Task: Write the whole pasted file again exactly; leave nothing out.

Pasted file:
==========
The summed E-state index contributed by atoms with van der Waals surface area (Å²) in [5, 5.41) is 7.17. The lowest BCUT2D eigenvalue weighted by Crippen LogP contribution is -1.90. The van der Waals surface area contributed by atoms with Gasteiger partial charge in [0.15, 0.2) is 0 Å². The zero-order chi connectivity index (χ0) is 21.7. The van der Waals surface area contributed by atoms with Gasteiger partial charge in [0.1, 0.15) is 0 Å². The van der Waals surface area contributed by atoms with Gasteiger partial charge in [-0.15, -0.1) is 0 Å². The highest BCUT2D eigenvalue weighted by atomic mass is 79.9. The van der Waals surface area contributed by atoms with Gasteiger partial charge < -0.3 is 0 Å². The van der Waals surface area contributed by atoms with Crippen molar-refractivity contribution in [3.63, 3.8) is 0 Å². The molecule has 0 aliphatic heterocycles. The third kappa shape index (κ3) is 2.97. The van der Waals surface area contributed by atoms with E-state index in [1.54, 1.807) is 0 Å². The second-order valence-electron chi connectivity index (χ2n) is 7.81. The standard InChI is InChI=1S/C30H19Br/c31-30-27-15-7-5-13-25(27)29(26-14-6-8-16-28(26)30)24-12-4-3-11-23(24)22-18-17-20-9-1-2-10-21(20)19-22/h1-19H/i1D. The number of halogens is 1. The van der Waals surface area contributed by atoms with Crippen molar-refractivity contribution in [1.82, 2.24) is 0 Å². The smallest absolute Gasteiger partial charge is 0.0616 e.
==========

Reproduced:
The summed E-state index contributed by atoms with van der Waals surface area (Å²) in [5, 5.41) is 7.17. The lowest BCUT2D eigenvalue weighted by Crippen LogP contribution is -1.90. The van der Waals surface area contributed by atoms with Gasteiger partial charge in [0.15, 0.2) is 0 Å². The zero-order chi connectivity index (χ0) is 21.7. The van der Waals surface area contributed by atoms with Gasteiger partial charge in [0.1, 0.15) is 0 Å². The van der Waals surface area contributed by atoms with Gasteiger partial charge in [-0.15, -0.1) is 0 Å². The highest BCUT2D eigenvalue weighted by atomic mass is 79.9. The van der Waals surface area contributed by atoms with Gasteiger partial charge < -0.3 is 0 Å². The van der Waals surface area contributed by atoms with Crippen molar-refractivity contribution in [3.63, 3.8) is 0 Å². The molecule has 0 aliphatic heterocycles. The third kappa shape index (κ3) is 2.97. The van der Waals surface area contributed by atoms with E-state index in [1.54, 1.807) is 0 Å². The second-order valence-electron chi connectivity index (χ2n) is 7.81. The standard InChI is InChI=1S/C30H19Br/c31-30-27-15-7-5-13-25(27)29(26-14-6-8-16-28(26)30)24-12-4-3-11-23(24)22-18-17-20-9-1-2-10-21(20)19-22/h1-19H/i1D. The number of halogens is 1. The van der Waals surface area contributed by atoms with Crippen molar-refractivity contribution in [1.82, 2.24) is 0 Å². The smallest absolute Gasteiger partial charge is 0.0616 e.